Remote working: How to keep employees motivated

Remote working rates in Ireland are among the highest in Europe and that trend looks set to continue. The Level 3 restrictions recently imposed by the Government includes advice that people should continue to work from home to curtail the spread of COVID-19.

For many, remote working has gone from being an infrequent benefit to a more permanent arrangement. And, while a survey conducted in April revealed that 83% of people liked working from home, it can have its drawbacks.

Below, we look at ways you can keep your remote workers motivated, productive, and happy in the long run.

Set targets to measure and manage performance and productivity

One of the best ways to keep remote workers motivated, and productive, is to set targets. This way, you can also measure and manage their performances to make sure they’re busy and well, actually working.

Furthermore, seeing their own progress will give your employees a sense of job satisfaction, which is necessary for staying positive and productive when working from home.

Encourage engagement and create company culture

Encourage your remote workers to keep in touch. This will not only make working from home easier, it will also help create and maintain company culture.

Healthy and supportive relationships are essential to working well together. And now, in lockdown where social distancing means people can’t meet others so freely, relationships between colleagues can help people cope with the stress and loneliness imposed by COVID-19.

Helpful activities include virtual coffee breaks or ‘after work drinks’. A Skype or Zoom quiz is also fun for those who like to test their general knowledge.

Purpose and plan

One obvious drawback of working from home is that your remote workers could lose touch with what your business represents.

Having a purpose, a reason to work, will motivate employees and a great way to communicate this is to keep them informed about the bigger picture of your business. Let your remote workers know how important the work they do is. Send updates about achievements or milestones, good things happening around the business that they should be aware of.

When employees see that their work is valuable and their contribution is recognised, they will be happier in their work, and more involved in your business.

Employee Assistance Programme

Of course, there will be issues not all employees are comfortable discussing. For those, an Employee Assistance Programme (EAP) can prove extremely useful.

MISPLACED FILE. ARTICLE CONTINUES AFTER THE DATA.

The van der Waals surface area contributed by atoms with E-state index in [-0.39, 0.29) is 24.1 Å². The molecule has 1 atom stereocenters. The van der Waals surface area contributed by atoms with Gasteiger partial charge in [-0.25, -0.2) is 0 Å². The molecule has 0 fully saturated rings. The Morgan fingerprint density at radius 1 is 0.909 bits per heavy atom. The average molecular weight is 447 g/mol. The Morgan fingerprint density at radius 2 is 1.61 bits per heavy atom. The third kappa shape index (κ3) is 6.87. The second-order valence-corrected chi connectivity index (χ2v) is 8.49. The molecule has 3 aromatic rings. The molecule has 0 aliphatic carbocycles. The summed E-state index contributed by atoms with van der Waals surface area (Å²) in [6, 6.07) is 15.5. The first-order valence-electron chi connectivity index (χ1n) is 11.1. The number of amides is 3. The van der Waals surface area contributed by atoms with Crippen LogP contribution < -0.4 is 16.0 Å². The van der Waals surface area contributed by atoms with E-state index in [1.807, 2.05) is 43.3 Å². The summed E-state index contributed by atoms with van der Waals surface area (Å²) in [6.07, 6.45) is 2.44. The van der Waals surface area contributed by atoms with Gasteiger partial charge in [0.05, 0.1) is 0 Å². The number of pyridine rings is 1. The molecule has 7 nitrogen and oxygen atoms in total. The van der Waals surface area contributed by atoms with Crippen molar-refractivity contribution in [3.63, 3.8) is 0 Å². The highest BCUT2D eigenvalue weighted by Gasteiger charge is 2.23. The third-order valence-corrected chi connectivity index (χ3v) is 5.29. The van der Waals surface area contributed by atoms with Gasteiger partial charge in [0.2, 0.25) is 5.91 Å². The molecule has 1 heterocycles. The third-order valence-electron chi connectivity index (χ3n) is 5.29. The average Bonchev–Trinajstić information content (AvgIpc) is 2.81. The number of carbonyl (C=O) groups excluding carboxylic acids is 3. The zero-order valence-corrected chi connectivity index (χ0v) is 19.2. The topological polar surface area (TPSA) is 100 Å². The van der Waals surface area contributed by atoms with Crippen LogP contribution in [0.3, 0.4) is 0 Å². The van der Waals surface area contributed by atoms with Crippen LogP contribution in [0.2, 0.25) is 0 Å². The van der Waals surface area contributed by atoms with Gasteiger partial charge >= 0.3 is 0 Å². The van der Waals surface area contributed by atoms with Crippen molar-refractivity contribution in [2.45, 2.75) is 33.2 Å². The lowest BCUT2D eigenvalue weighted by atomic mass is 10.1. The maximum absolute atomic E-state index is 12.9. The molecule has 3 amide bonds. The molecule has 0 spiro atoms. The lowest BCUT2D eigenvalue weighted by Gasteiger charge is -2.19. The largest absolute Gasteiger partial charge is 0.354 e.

An Employee Assistance Programme is “a provision made by employers in order to help employees deal with any personal or professional problems that may be having a detrimental effect on them.”

So, should one or more of your employees need help with something specific, our Employee Assistance Programme is here for them.

Need our help?

If you would like further advice on remote working from an expert, our advisors are ready to take your call. Call us on 01 886 0350 or request a callback here.

Book a call with a consultant

Complete the form below and a consultant will call you as soon as possible.

Book a call with a consultant

Complete the form below and a consultant will call you as soon as possible.

Latest Resources

Probationary periods and employment contracts affected by new rules

As January is a quiet time for many business owners, it can be a good time to do some HR jobs that have been put […]

Handling employee resignation and notice periods in Ireland

Employee resigning with documents and belongings
How to handle employee resignation and notice periods in Ireland From time to time, an employee resigns to pursue a career outside of your organisation. […]

Employer’s guide to the Organisation of Working Time Act

Employer’s guide to the Organisation of Working Time Act The Organisation of Working Time Act 1997. What does this legislation set out to do and […]

Nora Cashe

Peninsula

Nóra studied Law in Griffith College Dublin and qualified as a Barrister in 2008, practising in the area of Criminal law. She is also member of the Irish Employment Law Association.

Nora has extensive experience representing clients at Employment Tribunal hearings, Conciliation / Mediation meetings before both the Workplace Relations Commission and the Labour Court. 

Nóra is a member of the Irish Employment Law Association and engages with the WRC Adjudication Service as part of their stakeholder engagement forum.

Deiric McCann

Genos International Europe

Deiric McCann leads Genos International Europe – The EU division of a world-leading provider of emotional intelligence solutions. 

With over two decades experience at the highest levels of management, Deiric supports clients to develop the resilience, emotional intelligence, psychological safety and engagements of their employees.

Rhiannon Coyne

Graphite HRM

Rhiannon Coyne is a Senior HR Consultant at Graphite HRM and will be providing an overview of best practice on how to deal with complaints of bullying and harassment in the workplace. 

With a number of recent updates to employment laws, Rhiannon will take a closer look at employment equality and how it is interlinked to Health & Safety and what employers can learn from recent case laws.

David Begg

Workplace Relations Commission

David Begg was appointed Chairperson of the Workplace Relations Commission (WRC) in January 2021.

David is also a professor at Maynooth University Institute of Social Sciences. Mr Begg’s extensive history in the trade union movement included leading the ESB Officers Association and Irish Congress of Trade Unions, stepping away from the latter in 2001 to chair international aid agency Concern.

David Begg was also previously a director of the Central Bank of Ireland between 1995 and 2010.